During chronic inflammation and ageing, the increase in oxidative stress in both intracellular and extracellular compartments is likely to influence local cell functions. Redox changes alter the T-cell proteome in a quantitative and qualitative manner, and post-translational modifications to surface and cytoplasmic proteins by increased reactive species can influence T-cell function. Previously, we have shown that RA (rheumatoid arthritis) T-cells exhibit reduced ROS (reactive oxygen species) production in response to extracellular stimulation compared with age-matched controls, and basal ROS levels [measured as DCF (2′,7′-dichlorofluorescein) fluorescence] are lower in RA T-cells. In contrast, exposing T-cells in vitro to different extracellular redox environments modulates intracellular signalling and enhances cytokine secretion. Together, these data suggest that a complex relationship exists between intra- and extra-cellular redox compartments which contribute to the T-cell phenotype.

Introduction

The principal function of the immune system is to discriminate between self and non-self, and the effector T-cell arm (including TH1, TH2 and TH17; see Figure 1) is responsible, along with the B-cell arm of the immune system, for elimination of non-self. Removal of any self-reactive T-cells occurs early during development; however, Treg cell (regulatory T-cell)-mediated immunosuppression is also responsible for ensuring that self-tolerance is maintained [1]. Activation of T-cells typically leads to clonal growth and de novo protein synthesis; however, inappropriate T-cell function has been implicated during ageing and autoimmune conditions such as RA (rheumatoid arthritis). It is becoming increasingly evident that the intracellular T-cell redox environment works co-operatively with the extracellular matrix and exofacial membrane proteins to influence T-cell function in health, ageing and disease. The present article explores how redox remodelling within and from the inside to the outside of the cell may be responsible for regulating T-cell responses and how it is influenced by age and chronic disease.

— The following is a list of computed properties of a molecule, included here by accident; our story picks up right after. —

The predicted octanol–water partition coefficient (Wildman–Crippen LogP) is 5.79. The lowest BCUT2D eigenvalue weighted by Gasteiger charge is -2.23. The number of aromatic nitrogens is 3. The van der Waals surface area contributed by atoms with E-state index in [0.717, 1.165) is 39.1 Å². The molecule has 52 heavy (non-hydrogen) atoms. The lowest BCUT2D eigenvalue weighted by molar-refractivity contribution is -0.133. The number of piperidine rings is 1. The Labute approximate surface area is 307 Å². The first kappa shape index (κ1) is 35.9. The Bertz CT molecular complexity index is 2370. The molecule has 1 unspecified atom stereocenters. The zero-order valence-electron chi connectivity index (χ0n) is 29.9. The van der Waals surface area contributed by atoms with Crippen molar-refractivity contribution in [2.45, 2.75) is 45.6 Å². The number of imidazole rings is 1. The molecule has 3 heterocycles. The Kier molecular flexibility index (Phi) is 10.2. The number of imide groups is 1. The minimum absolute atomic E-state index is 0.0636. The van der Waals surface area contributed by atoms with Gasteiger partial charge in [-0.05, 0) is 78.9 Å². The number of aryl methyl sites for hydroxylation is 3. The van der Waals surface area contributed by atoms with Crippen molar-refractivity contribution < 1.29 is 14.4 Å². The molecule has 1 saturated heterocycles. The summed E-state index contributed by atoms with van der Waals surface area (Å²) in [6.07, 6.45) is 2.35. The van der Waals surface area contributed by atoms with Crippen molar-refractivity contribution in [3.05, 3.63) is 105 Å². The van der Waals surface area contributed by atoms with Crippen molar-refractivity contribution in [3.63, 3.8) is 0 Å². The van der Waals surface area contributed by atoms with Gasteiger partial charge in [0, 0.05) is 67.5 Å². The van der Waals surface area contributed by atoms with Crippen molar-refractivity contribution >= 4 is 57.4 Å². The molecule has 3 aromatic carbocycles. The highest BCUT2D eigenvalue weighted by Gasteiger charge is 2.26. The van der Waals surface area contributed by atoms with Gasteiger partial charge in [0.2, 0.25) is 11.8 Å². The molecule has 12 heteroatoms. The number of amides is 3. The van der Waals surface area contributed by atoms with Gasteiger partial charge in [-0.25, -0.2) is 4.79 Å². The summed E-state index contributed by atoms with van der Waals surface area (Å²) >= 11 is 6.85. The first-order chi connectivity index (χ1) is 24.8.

T-cell populations, cytokines and cross-talk in the regulation of the T-cell repertoire

Figure 1
T-cell populations, cytokines and cross-talk in the regulation of the T-cell repertoire

The development and maturation of T-cells occurs in the thymus from a common lymphocyte progenitor produced in the bone marrow. The pathway of differentiation is influenced by cytokine signals in the thymus, e.g. precursor CD4+ cells mature to Treg cells in the presence of excess TGFβ (transforming growth factor β). Treg cells themselves express high levels of IL-10 and TGFβ, but unlike TH1 and TH2 cells respectively, produce very little IL-2 and IL-4. The Treg cells suppress T-cell functions via superoxide anion radical and thiol depletion in target cells in order to avoid chronic activation or autoreactivity of T-cells in the periphery. Adapted from [18] with permission.

Figure 1
T-cell populations, cytokines and cross-talk in the regulation of the T-cell repertoire

The development and maturation of T-cells occurs in the thymus from a common lymphocyte progenitor produced in the bone marrow. The pathway of differentiation is influenced by cytokine signals in the thymus, e.g. precursor CD4+ cells mature to Treg cells in the presence of excess TGFβ (transforming growth factor β). Treg cells themselves express high levels of IL-10 and TGFβ, but unlike TH1 and TH2 cells respectively, produce very little IL-2 and IL-4. The Treg cells suppress T-cell functions via superoxide anion radical and thiol depletion in target cells in order to avoid chronic activation or autoreactivity of T-cells in the periphery. Adapted from [18] with permission.

The importance of cysteine redox state in physiology

The major plasma antioxidant protein is albumin, and although the synthesis of some acute-phase proteins by the liver, such as fibrinogen, declines with age, it is unclear whether the liver synthetic rate and plasma concentration of albumin is reduced [2,3]. Nevertheless, albumin thiol content is decreased with age and this is paralleled by an increase in the cystine/cysteine ratio in plasma [4,5]. Consequently, the plasma compartment and extracellular face of cells tends to be more oxidizing during ageing and chronic inflammatory conditions with persistent phagocytic ROS (reactive oxygen species)/RNS (reactive nitrogen species) production such as RA [6]. In an attempt to maintain exofacial protein thiols, cystine is recycled by many cells, with cysteine exported out of the cell via cystine transporters; in association with exported cysteine, protein disulfide-isomerase catalyses the reduction of surface thiols [7,8]. Effective extracellular communication between cells is dependent on receptor–ligand interactions. Several receptors have essential thiol moieties which must be chemically reduced for effective function, including the adhesion molecule ligand VLA-4 (very-late antigen 4), highlighting the importance of close control of cellular redox state in immune cell recruitment [9].